ARISTIDE MAILLOL (1861-1944) La Méditerranée (Conceived in 1900-1902, this bronze version cast at a later date by the E. Godard Foundry in an edition of 6.)

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ARISTIDE MAILLOL
(1861-1944)
La Méditerranée

Refer to department
ARISTIDE MAILLOL (1861-1944)
La Méditerranée
stamped with the artist's monogram (on the top of the base) and inscribed with foundry mark 'E. GODARD Fondeur. PARIS' (on the back of the base)
bronze with green and brown patina
113 x 147.4cm (44 1/2 x 58 1/16in).
Conceived in 1900-1902, this bronze version cast at a later date by the E. Godard Foundry in an edition of 6.

Footnotes

  • The authenticity of this work has been confirmed by the late Madame Dina Vierny.

    Provenance
    Galerie Nichido, Tokyo.
    Acquired from the above by the previous owner, October 1987; their sale, Christie's, New York, 12 November 2015, lot 35 C.
    Private collection, Hong Kong (acquired at the above sale).

    Literature
    B. Lorquin, Aristide Maillol, London, 1995 (plaster version illustrated in colour, p. 46).
    L. K. Kramer, Aristide Maillol: Pioneer of Modern Sculpture, PhD. Diss. New York University, 2000, pp. 100-116.

    First conceived around 1900, La Méditerranée marked Maillol's first life-sized figure, whose meditative beauty and classicism would establish his reputation as one of the country's foremost sculptors.

    On his first visit to the artist's studio in 1904, the German publisher and collector Count Harry Kessler purchased a small figurine, which was Maillol's first realisation of La Méditerranée, sculpted a few years earlier. Kessler requested a life-size version to be made – the plaster that resulted in June 1905 is the second and final version of this subject and varies from the first in small differences in the woman's right-hand arm and leg position. Originally titled Femme when exhibited at the Salon later that year, Maillol adopted Méditerranée in the 1920s instead, choosing deliberately to leave off the feminine article now commonly added. He wished to evoke the spirit of his native region around Banyuls-sur-Mer: 'I baptized it 'Mediterranean'... not 'The Mediterranean', that is, the sea... This was not the idea I was searching for... My idea was to create a figure, young, pure, luminous, and noble... But isn't all that the 'Mediterranean' spirit? That's why I chose her name' (Maillol quoted in L. K. Kramer, Aristide Maillol: Pioneer of Modern Sculpture, New York, 2000, p. 109).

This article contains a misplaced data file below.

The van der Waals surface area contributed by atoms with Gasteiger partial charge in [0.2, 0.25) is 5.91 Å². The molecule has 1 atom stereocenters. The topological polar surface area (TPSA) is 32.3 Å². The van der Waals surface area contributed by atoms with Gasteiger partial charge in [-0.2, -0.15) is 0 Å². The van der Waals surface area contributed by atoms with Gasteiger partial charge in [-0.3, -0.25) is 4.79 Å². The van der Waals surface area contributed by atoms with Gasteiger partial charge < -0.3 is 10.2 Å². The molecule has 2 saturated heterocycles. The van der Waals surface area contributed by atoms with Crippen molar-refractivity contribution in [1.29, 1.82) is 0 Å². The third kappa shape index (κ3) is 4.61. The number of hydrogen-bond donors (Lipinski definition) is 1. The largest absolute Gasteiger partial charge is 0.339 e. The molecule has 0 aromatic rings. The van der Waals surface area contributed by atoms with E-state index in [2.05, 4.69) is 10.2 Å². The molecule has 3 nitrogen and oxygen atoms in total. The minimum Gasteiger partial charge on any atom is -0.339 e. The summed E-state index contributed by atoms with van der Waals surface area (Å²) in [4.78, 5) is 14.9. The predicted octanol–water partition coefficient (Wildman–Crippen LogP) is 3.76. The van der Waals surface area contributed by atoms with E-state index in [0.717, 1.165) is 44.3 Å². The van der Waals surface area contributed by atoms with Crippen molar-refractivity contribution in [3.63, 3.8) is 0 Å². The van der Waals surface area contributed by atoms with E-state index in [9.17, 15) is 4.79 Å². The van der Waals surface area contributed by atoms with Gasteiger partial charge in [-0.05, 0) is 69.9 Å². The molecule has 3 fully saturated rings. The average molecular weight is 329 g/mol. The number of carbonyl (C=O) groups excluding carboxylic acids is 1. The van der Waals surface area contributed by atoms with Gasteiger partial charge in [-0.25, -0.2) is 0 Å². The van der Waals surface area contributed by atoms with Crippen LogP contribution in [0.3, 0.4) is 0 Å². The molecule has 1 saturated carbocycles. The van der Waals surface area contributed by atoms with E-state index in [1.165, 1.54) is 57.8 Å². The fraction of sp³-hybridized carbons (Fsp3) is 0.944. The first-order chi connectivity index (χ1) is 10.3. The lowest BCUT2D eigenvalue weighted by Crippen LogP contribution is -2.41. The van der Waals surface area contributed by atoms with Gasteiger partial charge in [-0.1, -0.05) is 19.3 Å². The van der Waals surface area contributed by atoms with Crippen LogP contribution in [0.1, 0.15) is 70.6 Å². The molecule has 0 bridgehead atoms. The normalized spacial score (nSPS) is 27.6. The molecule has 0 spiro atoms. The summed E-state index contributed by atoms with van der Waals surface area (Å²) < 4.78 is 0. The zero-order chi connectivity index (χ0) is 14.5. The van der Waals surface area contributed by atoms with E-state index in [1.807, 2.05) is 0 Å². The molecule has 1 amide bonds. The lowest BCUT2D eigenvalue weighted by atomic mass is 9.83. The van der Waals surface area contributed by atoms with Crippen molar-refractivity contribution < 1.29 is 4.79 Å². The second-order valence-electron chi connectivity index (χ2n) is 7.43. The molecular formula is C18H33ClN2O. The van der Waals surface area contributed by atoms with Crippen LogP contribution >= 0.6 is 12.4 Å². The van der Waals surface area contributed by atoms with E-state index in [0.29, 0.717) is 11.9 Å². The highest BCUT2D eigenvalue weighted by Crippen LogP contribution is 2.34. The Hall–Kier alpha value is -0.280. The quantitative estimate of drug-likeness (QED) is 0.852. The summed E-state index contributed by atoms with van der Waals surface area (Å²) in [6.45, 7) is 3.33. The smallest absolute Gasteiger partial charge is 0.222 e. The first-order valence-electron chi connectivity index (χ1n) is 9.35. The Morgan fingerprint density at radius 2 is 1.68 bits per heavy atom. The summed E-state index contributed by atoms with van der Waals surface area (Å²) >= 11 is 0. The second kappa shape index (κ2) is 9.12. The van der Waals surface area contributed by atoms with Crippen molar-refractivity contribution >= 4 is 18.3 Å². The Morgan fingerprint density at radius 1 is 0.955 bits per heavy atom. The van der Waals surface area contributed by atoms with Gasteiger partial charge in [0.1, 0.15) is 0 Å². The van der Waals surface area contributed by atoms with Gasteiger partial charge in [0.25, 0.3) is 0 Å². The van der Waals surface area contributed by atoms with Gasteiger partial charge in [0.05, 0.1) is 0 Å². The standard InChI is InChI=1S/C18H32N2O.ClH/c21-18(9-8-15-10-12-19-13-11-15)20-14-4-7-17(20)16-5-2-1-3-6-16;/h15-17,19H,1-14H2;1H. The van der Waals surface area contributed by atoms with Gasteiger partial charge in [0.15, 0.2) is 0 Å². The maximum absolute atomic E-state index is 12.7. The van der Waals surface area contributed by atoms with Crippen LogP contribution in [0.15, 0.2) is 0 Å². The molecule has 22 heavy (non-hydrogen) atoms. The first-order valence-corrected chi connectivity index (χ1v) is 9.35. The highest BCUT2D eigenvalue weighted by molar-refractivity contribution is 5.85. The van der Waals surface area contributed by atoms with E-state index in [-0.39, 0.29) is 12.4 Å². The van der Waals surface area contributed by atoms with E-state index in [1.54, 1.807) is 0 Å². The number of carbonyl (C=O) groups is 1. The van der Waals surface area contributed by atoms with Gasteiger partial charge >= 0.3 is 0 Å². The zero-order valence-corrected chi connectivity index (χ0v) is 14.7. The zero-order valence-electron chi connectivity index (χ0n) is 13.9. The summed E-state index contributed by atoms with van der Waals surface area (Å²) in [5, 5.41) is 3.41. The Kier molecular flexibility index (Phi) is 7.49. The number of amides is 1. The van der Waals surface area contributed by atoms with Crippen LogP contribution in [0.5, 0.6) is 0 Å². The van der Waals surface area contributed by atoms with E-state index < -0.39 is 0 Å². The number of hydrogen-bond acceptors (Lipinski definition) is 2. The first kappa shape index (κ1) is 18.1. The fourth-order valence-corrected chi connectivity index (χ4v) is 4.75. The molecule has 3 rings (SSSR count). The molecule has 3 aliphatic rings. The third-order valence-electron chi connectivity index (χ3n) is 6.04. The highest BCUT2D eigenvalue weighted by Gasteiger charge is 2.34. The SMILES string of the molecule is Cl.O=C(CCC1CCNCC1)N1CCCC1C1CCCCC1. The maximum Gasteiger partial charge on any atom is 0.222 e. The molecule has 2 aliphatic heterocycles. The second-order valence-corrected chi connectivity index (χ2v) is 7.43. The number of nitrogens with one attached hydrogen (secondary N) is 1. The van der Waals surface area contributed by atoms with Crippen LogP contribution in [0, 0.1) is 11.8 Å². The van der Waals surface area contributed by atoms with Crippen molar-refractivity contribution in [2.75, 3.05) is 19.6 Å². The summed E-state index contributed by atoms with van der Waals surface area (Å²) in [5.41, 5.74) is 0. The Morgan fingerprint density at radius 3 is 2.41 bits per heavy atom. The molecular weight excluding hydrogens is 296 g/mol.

La Méditerranée's shameless beauty and grace provoked debate on its unveiling to the public, with the critic André Gide declaring, 'she is beautiful and meaningless.' Evoking the timeless and ideal rather than the emotions of an individual, Maillol's work presented a stark contrast to the dynamic, expressive and tactile bronzes of Auguste Rodin. The smooth, serene lines of Maillol's voluptuous nudes looked to the classical world for their inspiration and it was these life-size figures for which he became famous. Breaking away from contemporary modes of representation, Maillol's work would signify the start of modern sculpture: 'A sculpture that has been freed from the turmoil of passions and movement can surely be said to contain the seeds of an art that is abstract by nature. In La Méditerranée Maillol...created a timeless work that is modern before modernity, ancient long after antiquity' (B. Lorquin, Aristide Maillol, London, 1995, p. 49).

    The 1905 plaster prompted commissions from patrons wanting versions in more permanent materials: Kessler commissioned a full-sized stone version, now at Winterthur, whilst the French state purchased a marble in 1923 which is now housed in the Musée d'Orsay, Paris. Bronzes such as the present work were cast from the exhibited plaster, with other examples found in The Museum of Modern Art, New York, and the Jardin du Carrousel, Paris.
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ARISTIDE MAILLOL (1861-1944) La Méditerranée (Conceived in 1900-1902, this bronze version cast at a later date by the E. Godard Foundry in an edition of 6.)